Uttar Pradesh politician Amarmani Tripathi’s campaign to overturn his conviction for murdering poet Madhumita Shukla has found an unusual ally: a discovery+ series that casts doubts on the police investigation as well as recasts the former state minister as a victim of a conspiracy by political rivals.
Shukla, a 24-year-old poet, was pregnant with Tripathi’s child when she was shot dead in her house in Lucknow in 2003. (A post-mortem report proved Tripathi’s parentage.) In 2007, Tripathi was sentenced to life imprisonment along with his wife Madhumani and two others.
The couple have made news for other reasons since being incarcerated. In 2007, Uttar Pradesh’s future Chief Minister Adityanath, who had been jailed for violating prohibitory orders, was treated to a music concert inside Gorakhpur prison that was organised by Tripathi, news reports stated.
In 2015, Tripathi’s son, Amanmani Tripathi, a Member of the Legislative Assembly, was himself accused of murdering his wife. Despite being arrested, Amanmani Tripathi won the Assembly election in 2017 as an independent candidate.
Neither of these recent developments features in Love Kills: Madhumita Shukla Hathyakand. The true crime show is a twisted version of the American podcast Serial, which was credited with helping release a murder convict.
The five-episode Love Kills features extensive interviews with Madhumita Shukla’s sister, Nidhi Shukla, former police officers who were involved with the case and journalists. My only identity is that I am her sister, Nidhi Shukla sadly says at one point.
The inclusion of Tripathi’s daughters, Tanushri and Alankrita, initially suggests an attempt at objectivity. Apart from singing the praises of their parents, the women state that their father was guilty of an extra-marital affair rather than murder.
Nidhi Shukla is initially allowed to present her version of events, but is later subjected to a low-grade insistent grilling in an attempt to shake her story. Who has paid Nidhi Shukla’s legal fees, somebody wants to know. Another declaration that Madhumita Shukla had “multiple lovers” is left out there in the open rather than being called out for victim-shaming, .
The show relies on testimonies, rather than fresh evidence, to back its premise. The claims of the Tripathi siblings go unchallenged. Their views are not sought on repeated assertions of intense pressure and arm-twisting by Amarmani Tripathi. These allegations, made by former employees of the Uttar Pradesh police force and the Central Bureau of Investigation, are later dismissed by one of Tripathi’s acolytes as evidence of a “high-level conspiracy” hatched by rivals jealous of his meteoric rise.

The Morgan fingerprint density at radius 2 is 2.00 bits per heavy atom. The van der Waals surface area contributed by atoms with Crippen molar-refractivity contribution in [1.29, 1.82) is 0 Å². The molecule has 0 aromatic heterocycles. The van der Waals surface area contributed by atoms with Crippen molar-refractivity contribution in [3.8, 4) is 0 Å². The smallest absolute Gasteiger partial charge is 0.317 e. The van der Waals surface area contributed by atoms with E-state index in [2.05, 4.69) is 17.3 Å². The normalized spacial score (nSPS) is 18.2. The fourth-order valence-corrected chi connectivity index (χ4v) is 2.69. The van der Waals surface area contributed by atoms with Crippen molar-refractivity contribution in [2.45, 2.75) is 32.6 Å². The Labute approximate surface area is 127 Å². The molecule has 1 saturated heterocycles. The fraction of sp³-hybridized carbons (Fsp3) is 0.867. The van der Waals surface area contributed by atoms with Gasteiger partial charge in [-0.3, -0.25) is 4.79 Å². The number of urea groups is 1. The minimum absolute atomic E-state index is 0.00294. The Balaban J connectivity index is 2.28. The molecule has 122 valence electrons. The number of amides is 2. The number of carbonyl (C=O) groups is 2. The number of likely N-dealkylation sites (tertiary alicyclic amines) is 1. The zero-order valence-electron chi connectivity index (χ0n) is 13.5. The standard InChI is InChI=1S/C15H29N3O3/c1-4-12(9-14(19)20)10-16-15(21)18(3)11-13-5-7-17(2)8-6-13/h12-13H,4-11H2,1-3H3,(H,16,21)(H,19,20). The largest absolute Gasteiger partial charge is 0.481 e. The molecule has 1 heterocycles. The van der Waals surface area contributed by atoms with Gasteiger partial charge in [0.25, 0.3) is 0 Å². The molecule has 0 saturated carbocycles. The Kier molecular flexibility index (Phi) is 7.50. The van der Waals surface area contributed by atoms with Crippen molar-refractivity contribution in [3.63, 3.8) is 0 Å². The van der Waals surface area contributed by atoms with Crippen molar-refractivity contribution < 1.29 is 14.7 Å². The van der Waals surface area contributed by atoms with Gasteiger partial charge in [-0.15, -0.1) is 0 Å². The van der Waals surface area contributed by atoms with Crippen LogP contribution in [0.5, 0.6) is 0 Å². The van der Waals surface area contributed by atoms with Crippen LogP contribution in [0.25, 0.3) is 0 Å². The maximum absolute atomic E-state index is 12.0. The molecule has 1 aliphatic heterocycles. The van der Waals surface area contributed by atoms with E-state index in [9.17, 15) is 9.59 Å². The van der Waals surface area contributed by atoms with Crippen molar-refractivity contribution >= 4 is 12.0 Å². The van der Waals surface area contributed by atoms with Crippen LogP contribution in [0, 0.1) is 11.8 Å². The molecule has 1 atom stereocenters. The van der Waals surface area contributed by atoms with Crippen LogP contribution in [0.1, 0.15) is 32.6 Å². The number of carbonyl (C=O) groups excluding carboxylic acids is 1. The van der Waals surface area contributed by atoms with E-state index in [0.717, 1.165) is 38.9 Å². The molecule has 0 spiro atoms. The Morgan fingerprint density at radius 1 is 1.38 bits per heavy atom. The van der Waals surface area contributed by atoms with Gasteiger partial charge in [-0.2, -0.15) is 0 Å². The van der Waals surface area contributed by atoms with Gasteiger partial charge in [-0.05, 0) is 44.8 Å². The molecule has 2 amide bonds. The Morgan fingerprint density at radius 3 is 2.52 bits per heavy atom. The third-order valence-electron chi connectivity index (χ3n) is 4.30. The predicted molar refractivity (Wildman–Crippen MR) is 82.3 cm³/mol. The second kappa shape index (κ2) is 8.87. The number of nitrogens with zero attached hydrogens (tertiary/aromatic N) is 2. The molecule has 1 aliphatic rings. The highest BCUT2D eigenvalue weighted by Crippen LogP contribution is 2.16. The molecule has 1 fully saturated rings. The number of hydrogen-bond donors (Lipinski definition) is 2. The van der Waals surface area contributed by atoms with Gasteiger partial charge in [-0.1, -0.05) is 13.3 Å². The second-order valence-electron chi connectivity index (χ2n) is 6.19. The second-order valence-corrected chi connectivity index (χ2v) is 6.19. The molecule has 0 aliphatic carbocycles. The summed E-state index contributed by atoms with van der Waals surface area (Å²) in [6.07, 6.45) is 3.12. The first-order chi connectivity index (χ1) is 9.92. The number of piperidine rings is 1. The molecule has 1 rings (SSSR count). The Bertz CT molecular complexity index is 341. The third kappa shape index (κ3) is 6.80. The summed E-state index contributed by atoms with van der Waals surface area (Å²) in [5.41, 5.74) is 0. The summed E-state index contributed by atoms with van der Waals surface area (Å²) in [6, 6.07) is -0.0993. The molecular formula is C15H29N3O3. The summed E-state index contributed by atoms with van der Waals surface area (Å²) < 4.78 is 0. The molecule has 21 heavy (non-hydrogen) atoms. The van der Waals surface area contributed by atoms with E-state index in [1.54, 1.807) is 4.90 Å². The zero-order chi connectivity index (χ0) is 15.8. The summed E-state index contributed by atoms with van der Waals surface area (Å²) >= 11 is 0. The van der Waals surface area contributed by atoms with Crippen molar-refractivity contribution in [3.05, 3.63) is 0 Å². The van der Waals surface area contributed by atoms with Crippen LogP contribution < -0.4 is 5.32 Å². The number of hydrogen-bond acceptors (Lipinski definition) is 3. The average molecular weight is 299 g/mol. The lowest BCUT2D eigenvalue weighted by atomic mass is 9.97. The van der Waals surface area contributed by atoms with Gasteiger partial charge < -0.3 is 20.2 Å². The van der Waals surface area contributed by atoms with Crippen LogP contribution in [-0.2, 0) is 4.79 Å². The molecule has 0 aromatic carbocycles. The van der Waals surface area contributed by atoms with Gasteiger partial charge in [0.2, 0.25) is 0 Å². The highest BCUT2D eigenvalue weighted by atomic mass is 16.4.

Depending on who is doing the talking, Amarmani Tripathi is either a “monster” who manipulated Shukla or, in the words of one of his daughters, “a very beautiful man to look at”. Tripathi was a “helpless victim of hopeless passion”, another subject declares.
Despite muddying the waters, the show cannot bury the fundamental truth about the case: a very young woman, seven months pregnant with her married lover’s child, was killed in her home. A few insights survive the show’s partisan agenda.
Before she is sought to be discredited, Nidhi Shukla paints a complicated portrait of her sister, whose aggressive oratory earned her fame at a young age. Madhumita Shukla would wear extra sets of clothing to appear older than she was, her sibling recalls.
The sensational case was an early indication of the lawlessness that gripped Uttar Pradesh in the 2000s, notes one of the subjects. Tripathi’s ascent through the 1980s and 1990s is described as proof of the growing influence of strongmen and power brokers in state politics.
This phenomenon has inspired several films and web series. In the imagination of filmmakers, the badlands of Uttar Pradesh are crawling with entitled men – and some women – who pervert the law to achieve their goals and operate in a culture of impunity that often crushes the marginalised. In Love Kills, the eagle-eyed viewers, despite being nudged in the opposite direction, might spot evidence of the cocktail of power, money, sex and ambition that led to Madhumita Shukla’s killing.